The proactive law movement, with a stronghold in Northern Europe, has evolved from “preventive law”, another interesting school of legal thought: assuming that “it usually costs less to avoid getting into trouble than to pay for getting out of trouble” (L. Brown, 1950), its goal is to address a (potential) dispute as early as possible — ideally already before it occurs — to increase the chance to find a good solution: minimizing the risk of a dispute, and making rights and obligations of the parties as certain as possible from the start.

In proactive law thinking, future problems are anticipated and actively prevented, instead focusing on sustainable relationships between parties, ensuring for example business success. Law is not seen as a constraint — or what one cannot do — but instead as a base to be in full understanding on what should be done. Hearing about this philosophy, it becomes clear it was no coincidence that contract design as part of the legal design discipline has its roots in Northern Europe as well: a well-designed contract is nothing else than a proactive step to develop good relationships and prevent legal mitigation pre-emptively.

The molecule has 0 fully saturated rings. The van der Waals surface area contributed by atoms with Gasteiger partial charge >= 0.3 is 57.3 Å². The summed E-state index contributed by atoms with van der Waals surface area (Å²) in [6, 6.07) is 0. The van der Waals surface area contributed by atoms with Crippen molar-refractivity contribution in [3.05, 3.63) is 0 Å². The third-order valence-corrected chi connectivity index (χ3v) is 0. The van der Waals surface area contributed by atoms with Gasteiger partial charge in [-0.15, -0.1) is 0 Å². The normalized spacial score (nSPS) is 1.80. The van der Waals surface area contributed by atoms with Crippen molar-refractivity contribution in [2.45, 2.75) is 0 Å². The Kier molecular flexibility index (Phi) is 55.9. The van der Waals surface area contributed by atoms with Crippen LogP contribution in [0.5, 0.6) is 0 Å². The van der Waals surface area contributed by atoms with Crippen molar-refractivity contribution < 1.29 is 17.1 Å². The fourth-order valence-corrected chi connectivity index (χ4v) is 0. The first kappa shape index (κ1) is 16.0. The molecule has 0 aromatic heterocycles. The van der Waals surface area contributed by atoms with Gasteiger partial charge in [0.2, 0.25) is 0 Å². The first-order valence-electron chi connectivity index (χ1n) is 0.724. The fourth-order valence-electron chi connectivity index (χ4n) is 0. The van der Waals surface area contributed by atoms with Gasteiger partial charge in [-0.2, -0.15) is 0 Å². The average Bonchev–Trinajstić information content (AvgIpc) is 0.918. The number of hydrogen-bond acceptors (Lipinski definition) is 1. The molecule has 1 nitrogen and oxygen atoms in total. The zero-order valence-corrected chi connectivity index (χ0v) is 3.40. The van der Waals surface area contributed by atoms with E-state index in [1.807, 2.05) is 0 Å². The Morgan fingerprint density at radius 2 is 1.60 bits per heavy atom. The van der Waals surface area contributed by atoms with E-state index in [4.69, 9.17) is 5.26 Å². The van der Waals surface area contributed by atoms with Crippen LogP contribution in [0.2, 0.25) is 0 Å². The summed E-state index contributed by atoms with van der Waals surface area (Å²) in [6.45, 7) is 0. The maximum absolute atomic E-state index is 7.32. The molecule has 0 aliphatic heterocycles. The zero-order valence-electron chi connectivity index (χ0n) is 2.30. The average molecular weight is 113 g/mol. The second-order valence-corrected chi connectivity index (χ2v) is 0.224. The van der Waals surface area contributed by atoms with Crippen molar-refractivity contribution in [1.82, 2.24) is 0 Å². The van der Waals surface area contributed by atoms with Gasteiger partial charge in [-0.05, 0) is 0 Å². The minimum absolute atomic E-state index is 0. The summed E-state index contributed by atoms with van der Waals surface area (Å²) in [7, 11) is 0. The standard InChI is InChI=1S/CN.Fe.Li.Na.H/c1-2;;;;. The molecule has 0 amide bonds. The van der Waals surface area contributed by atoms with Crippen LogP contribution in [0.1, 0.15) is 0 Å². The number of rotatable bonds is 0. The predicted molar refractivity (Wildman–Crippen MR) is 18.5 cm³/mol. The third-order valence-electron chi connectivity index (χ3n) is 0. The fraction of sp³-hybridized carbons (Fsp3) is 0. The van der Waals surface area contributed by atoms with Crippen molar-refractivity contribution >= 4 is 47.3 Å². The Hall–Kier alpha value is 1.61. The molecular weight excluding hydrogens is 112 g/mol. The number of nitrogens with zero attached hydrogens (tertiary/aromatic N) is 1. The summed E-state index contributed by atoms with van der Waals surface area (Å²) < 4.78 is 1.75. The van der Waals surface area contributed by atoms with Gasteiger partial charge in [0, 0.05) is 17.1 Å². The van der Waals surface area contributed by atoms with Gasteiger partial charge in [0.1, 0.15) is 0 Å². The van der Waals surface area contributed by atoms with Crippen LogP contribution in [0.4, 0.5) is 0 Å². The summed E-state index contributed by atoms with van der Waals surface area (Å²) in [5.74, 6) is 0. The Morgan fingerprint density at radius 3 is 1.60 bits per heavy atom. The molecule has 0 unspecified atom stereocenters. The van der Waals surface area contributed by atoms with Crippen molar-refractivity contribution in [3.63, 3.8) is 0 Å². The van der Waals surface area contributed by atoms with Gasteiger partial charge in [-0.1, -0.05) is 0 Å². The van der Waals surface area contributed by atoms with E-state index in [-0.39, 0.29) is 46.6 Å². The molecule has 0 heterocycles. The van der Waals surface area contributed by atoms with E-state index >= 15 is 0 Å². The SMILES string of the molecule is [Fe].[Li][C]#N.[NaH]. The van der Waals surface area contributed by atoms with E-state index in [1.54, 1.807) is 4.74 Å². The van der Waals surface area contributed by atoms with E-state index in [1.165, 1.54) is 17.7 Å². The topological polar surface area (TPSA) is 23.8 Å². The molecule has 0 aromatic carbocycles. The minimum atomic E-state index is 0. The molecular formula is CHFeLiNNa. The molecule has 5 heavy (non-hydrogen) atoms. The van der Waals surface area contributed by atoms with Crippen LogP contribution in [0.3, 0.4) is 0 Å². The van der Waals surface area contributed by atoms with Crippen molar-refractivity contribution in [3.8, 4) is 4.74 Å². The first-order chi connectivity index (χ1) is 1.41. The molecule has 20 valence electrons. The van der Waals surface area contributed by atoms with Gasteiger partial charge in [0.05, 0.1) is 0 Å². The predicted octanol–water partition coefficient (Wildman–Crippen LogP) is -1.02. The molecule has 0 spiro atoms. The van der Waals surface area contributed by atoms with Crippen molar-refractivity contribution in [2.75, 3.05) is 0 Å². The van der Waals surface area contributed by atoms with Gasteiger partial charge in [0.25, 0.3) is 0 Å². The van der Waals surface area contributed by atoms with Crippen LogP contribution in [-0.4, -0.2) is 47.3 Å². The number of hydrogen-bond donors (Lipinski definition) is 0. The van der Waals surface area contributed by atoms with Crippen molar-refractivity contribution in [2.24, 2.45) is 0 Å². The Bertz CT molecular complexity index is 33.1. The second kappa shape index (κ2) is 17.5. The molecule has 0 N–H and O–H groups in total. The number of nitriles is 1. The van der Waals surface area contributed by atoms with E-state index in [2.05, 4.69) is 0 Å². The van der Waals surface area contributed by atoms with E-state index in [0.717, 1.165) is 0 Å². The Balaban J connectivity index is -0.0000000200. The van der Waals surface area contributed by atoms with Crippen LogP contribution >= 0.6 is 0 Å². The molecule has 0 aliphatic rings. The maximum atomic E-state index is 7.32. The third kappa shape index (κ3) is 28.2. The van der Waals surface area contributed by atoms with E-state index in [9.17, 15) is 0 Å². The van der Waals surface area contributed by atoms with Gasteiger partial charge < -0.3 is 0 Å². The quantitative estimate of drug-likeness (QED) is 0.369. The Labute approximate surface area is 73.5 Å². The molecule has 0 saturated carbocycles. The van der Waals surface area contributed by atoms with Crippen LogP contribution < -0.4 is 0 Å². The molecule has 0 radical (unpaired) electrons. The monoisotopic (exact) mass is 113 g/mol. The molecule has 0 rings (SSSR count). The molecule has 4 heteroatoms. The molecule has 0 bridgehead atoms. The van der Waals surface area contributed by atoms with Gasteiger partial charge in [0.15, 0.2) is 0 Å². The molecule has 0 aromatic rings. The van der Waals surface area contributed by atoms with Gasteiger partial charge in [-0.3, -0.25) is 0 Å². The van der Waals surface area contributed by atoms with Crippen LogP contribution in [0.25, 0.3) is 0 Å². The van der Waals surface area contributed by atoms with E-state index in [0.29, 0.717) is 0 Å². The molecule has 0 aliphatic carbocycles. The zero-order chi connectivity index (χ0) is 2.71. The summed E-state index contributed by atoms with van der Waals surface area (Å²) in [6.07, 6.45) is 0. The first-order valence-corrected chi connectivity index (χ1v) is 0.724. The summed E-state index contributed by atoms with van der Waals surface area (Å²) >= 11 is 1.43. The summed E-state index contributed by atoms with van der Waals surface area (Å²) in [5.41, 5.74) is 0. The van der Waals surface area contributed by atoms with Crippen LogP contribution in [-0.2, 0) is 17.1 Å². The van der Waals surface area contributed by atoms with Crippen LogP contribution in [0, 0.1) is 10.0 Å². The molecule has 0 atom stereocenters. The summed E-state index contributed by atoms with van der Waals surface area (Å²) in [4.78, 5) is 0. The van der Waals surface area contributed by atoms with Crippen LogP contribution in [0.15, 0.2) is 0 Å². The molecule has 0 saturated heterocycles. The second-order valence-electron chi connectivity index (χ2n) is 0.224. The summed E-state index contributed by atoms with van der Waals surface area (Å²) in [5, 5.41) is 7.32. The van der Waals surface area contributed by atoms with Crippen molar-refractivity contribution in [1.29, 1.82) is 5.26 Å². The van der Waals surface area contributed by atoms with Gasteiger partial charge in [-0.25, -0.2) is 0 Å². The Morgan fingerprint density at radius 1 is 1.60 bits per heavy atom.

Thinking back to the seminar series’ first session, this reminded me of Arianna Rossi’s third point of considering legal design as a means to imagine alternative futures. Using design thinking to reinvent the role and form of contracts appears to be a prime example of legal design challenging and improving established ways of how law is perceived and practised.

(One of many) tools: Pattern libraries

Last but not least, the seminar presentation introduced a range of pattern libraries — based on the idea that, since many contracts deal with similar topics, there is value in developing reusable patterns for contract design. The comprehensive IACCM Contract Design Pattern Library was introduced, along with a handful of example cases:

Identifying and sharing such patterns, the final slide concluded, can be considered an active step in promoting “proactive design”: by developing usable solutions to contractual challenges lawyers may face, designers contribute to the forward-looking approach of providing solutions, not conflict.

 
Read on: In the “Conversations on Legal Design” series’ final session, Dr. Zohar Efroni presented his perspective on legal design through the application of privacy icons.